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Locals business takes greater importance

Dan Sherman

Crosby, Stills and Nash sang, “Love the one you’re with,” and scored a hit by advising their fans to get to know the person right in front of them.

Northern Nevada casinos have taken a page from the supergroup’s book by showing the local market as much love as they can to compensate for a decline in overall visitor numbers.

“We’ve seen a decline in leisure business,” said Jocelyn Lantrip, advertising manager for the Reno Hilton.

“While we do a strong convention business, we still need locals to make up for the fall in leisure business, the lack of midweek traffic, and the fact that the weather has been so bad Californians don’t want to drive over the hill.”

Entertainment has been one of the solutions for the Hilton’s quest for local business.

“Our outdoor amphitheater helps draw locals, and the acts we’ve signed through our partnership with Clear Channel have been a major draw,” said Lantrip.

“We target a broad range of people with our entertainment, from age 35 to 65, by booking different kinds of free bands in our club, the Garage, and by offering family amusements like Funquest and bowling.”

The Hilton also knows that the way to a client’s heart is through his stomach, and they’ve launched a “frequent eaters” program.

“We have a dinning club where you sign up for free, get a card, and then show it in any of our three specialty restaurants,” said Lantrip.

“If you spend $500 in a year, you can get a $100 comp good for any of the restaurants.”

The Hilton also targets frequent gamers, by offering a $1 million dollar promotion which people can enter by playing the slots.

The threat of Indian gaming and a downturn in visitor traffic from Canada prompted the Sands to get aggressive in its local promotions.

“We had to find a new niche to grow,” said Tim Morton, Sands marketing director, “and we decided to focus our attention on the local market.”

Morton turned to focus groups to get the new effort under way.

“Locals told us we needed to enhance our property, so we tore down some extraneous buildings and made our parking lot very accessible.

Then we added Mel’s coffee shop which is a nice draw.”

Then Morton turned to the mails and local retailers to get the word out about the new Sands.

“We did tons of direct mail to our locals list with incentives for coming in and playing the slots every week,” he said.

“We also started a NASCAR promotion, and got local automotive shops like Midas and Craig involved by giving them incentives to get the word out about the Sands.”

Morton knows his niche in the market and gears many of his promotions to the middle-aged, lower- to middle-income group.

“We don’t have the big, high-end fancy property here,” said Morton.

“So we try to provide the locals with a good, fair product that includes a wide variety of games including bingo, slots that are among the loosest downtown, and the new ticket-in, ticket-out technology from IGT in our games that is working very well for us.”

That’s not to say that the Sands has forsaken the young swingers.

“We attract our share of young professionals, too,” said Morton.

“We offer pool parties on Friday nights, jazz on Sunday, rock n’ roll and country bands on Wednesdays, and no-fee NFL contests.

We’re trying lots of different things to get a mix in here.”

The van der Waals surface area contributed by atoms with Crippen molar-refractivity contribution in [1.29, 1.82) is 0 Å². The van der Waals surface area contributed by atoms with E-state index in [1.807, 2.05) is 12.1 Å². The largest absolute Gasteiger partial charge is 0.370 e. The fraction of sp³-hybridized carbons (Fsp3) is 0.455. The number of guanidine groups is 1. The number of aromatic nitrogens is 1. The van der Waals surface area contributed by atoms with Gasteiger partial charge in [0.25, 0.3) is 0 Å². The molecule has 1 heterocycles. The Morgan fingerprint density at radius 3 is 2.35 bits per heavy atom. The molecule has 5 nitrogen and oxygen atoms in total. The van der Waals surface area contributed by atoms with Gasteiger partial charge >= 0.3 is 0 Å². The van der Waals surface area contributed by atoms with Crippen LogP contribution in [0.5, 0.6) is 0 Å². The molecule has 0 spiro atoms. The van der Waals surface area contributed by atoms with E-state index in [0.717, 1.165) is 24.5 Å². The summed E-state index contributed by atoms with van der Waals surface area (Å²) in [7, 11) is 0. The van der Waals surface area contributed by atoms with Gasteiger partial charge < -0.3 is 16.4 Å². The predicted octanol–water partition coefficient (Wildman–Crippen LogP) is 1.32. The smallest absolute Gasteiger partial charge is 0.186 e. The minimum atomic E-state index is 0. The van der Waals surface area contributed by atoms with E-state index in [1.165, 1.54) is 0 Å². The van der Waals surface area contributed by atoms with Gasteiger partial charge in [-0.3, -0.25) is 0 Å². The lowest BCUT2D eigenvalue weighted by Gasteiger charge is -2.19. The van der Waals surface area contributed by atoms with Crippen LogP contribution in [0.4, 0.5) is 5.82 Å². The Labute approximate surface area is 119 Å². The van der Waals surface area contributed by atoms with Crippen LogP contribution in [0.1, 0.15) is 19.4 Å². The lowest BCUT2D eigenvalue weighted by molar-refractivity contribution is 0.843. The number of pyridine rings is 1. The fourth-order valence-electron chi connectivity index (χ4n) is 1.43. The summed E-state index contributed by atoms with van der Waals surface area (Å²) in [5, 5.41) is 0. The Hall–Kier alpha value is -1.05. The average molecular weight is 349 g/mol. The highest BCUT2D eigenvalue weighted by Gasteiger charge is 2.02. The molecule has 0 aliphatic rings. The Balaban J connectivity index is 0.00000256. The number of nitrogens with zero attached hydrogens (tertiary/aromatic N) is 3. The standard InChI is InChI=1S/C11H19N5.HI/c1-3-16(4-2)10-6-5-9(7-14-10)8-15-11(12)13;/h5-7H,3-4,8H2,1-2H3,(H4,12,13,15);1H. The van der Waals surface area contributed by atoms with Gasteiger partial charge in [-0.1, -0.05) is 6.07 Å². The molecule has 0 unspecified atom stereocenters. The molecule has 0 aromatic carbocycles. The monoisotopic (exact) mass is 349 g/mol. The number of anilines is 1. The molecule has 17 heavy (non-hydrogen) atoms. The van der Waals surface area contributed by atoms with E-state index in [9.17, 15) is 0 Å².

At the south end of town, the Atlantis and the Peppermill view the local market as crucial to their success.

“From the day we opened and there was just a restaurant here, our focus has always been the local market,” said Kimberly Tolkin, the Atlantis director of marketing.

“With each tower expansion, our strategy has been to be a local’s casino by offering good value, liberal gaming and excellent food,” she said.

The casino is constantly upgrading its property to keep it fresh for the locals.

“We are opening a new sushi bar, adding new casino games, and implementing the new ticket in, ticket out technology,” said Tolkin.

“Our local customers also appreciate plenty of surface parking.We focus on locals because we feel if we are there for them, they’ll be there for us.”

The Peppermill also lays claim to the “local’s casino” moniker, and focuses on keeping locals coming in the door.

“We started as a local restaurant 31 years ago,” said Bill Hughes, director of marketing operations for the Peppermill.

“Over the years we have relied on our excellent word of mouth reputation, and the addition of many new restaurants.”

Food product is at the core of the Peppermill offering.

“People will try you once,” said Hughes.

“If it’s not great, they won’t come back.

Fortunately, our restaurants have won awards and continue to be an attraction.”

But Hughes does not rely on word of mouth alone.

“We use a lot of direct mail to reach out to locals,” said Hughes.

“Our mailers have lots of coupons, and people react positively to them.We also do a lot of radio and television ads to reach all corners of the town.”

Once Hughes gets them in the door, he has designed promotions to make it easier for the locals to win.

“We’ve structured things so locals have a great shot to win, such as Peppermillions, where local gamblers can swipe their card every day and be eligible for prizes,” said Hughes.

“We also offer excellent paybacks on the machines locals favor, such as video poker and slots.Our slots are 30 percent looser than comparable properties.”

Whether the marketing weapon of choice is food, entertainment or promotions, Reno’s casinos have aimed their sights on keeping the local market happy to make up for the twin demons of a sluggish economy and Indian gaming.

They want to love the ones they’re with.

Not even Crosby, Stills and Nash would argue with that.